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Henry Wright to Mother, 1915

Page history last edited by Lenore Frost 6 years, 4 months ago

Jack to H J Wright Pte 151

Henry Wright to Mother, 1914

 

6 H J Wright to mother 1 Feb 1915

 

 

On Active Service no stamps available

Mrs E Wright 6 Winifred Street Essendon

 

Dear Mother, just a few lines to say I am well and having a good trip, we are not allowed to write any particulars as to our whereabouts. I will write you a letter as soon as we reach our destination wishing to be remembered to all, I remain your loving Son, Harry.

Address letters No 151 Pte H J Wright 14th Batt A Coy A I Force, 4th Australian Infantry Brigade, England.

 

 

10 H J Wright to mother, no date, circa Feb 1915, Ceylon

 

 

 

From Pte H J Wright, A Coy 14th Batt AIForce, 4th Australian Infantry Brigade England. On active service (no stamps available).

 

Dear mother,

Just a line to say I am well and healthy will write you all the news when we reach our destination. I remain your loving son Harry. remember me to all.

 

11 H J Wright to mother, circa Feb 1915 Ceylon

 

 

 

 

 

 

13A H J Wright to Mother, 24 March 1915, Port Said

 

 

 

March 24th 1915

Dear Mother,

 

This is a drinking fountain at Port Said we came through on our trip over. Hoping all are well at home, your loving son, Harry. letter following.

 

 

Essendon Gazette 24 May 1915

 

Under date March 28th, Private H J Wright writes from Star Stefano Hospital, Alexandria, to his mother at Essendon.  he states that he was suffering`from tonsilitis, and there being no room at the Heliopolis Hospital, he and 50 others were sent to Alexandria.  Subsequently, he suffered from rheumatism.  There were about 400 wounded Indians being attended to at the same time, and they were a fine lot 500 wounded French were to arrive the same day.  The nurses were from India, and made the patients very comfortable.  He was anxious to be in the fighting line, and would do his best.

 

Writing again on 4th April, Mr Wright said he had got b ack to Heliopolis and expected soon to go to the front.  While the boys were digging trenches they often came across skeletons spposed to be 1000 years old, the skulls being in perfect condition. Notwithstanding some idle reports, the Australians were a well-behaved lot, and when the time came would make a name for themselves.  (This statement has been since amply verified).

 

On 8th April Mr Wright, in a further letter, stated the doctor said he was too weak to do any marching or hard work, and would have to go into a convalescent hospital for a week or two.  He wanted to go with the others in the firing line, and would not be satisfied till he got there.  It was splendid to see the Australians marching out from the camp with the band and  buglers leading, followed by battalion after battalion.  They had the colours (blue and gold) worn on each arm.  He expected to go to the front shortly.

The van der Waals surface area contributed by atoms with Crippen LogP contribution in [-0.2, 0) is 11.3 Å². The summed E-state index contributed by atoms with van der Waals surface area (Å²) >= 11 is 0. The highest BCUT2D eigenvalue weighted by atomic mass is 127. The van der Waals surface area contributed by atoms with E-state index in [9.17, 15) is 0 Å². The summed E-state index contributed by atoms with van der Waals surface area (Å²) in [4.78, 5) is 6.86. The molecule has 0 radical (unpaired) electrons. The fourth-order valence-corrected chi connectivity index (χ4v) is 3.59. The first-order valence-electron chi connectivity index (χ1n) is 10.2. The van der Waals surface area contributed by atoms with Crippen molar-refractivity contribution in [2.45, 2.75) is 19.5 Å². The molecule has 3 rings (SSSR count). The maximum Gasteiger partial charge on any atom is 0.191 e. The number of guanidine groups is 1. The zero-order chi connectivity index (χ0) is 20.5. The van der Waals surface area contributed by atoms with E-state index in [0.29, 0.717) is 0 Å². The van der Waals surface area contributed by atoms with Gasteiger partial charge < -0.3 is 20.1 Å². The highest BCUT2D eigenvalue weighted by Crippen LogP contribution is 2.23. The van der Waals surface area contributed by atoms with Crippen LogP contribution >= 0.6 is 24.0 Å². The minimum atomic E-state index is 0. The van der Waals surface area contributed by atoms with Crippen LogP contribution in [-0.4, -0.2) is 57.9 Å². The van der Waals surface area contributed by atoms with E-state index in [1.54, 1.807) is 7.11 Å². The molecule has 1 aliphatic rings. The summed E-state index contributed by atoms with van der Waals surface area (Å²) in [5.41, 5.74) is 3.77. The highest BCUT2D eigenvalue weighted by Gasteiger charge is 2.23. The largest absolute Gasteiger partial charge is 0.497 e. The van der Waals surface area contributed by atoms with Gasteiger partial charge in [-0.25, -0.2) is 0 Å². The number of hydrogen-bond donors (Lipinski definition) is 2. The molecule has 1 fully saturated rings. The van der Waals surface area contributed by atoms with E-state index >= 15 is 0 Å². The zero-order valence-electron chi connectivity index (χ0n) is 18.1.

13X H J Wright to mother, 1 May 1915 Alexandria

 

 

 

Alexandria May 1st  1915

My Dear Mother,

We are just about to steam away I will write as often as we are allowed I am quite well again. I wish you all Good Bye and will try and do my best for my country. I remain your loving Son, Harry.

 

14 H J Wright to mother 1 May 1915, Alexandria

 

 

Alexandria May 1st 1915

 

Dear Mother,

Just a line to say to day we are leaving Egypt we are now on board the boat we are not allowed to state where we are bound for but you are sure to read in the papers I will write as often as I can. This card is of the Holy Tree where the Virgin Mary rested the other two are the Holy Well and Church, these places are 20 minutes walk from our last camp. I will now close wishing you all the best of health and rest assured I will do my best if I get the chance. I remain with fondest love to all your loving son Harry.

 

15 H J Wright to mother, circa May 1915, Alexandria

 

 

I am sending you a couple of leaves from the Holy Tree that I got myself.

 

17 H J Wright to mother, circa May 1915 Suez

 

 

On Active Service no stamps available

Dear Mother,

 

Just a card to say all is well and having a splendid trip we are just about to go through the Suez Canal. I will write you a few lines as soon as we reach our destination remember me to all. I remain your loving son, Harry.

 

18 H J Wright to Mother, circa May 1915, Cairo

 

 

 

Dear Mother,

This is Cairo I am sending you this just to give you an idea how big the place is, and how different the buildings are to our style. I do not know the population but it must be enormous I think there is people of every nation living here. I will send you more postcards in a week or two. I remain your loving son, Harry.

 

19 H J Wright to Mother, circa May 1915, Cairo

 

 

Dear Mother,

This is the entrance to the Canal from Port Said, we stopped for a day and night, but were not allowed to go ashore. Your loving son Harry.

 

Henry Wright to brother Bert, 1915

 

 

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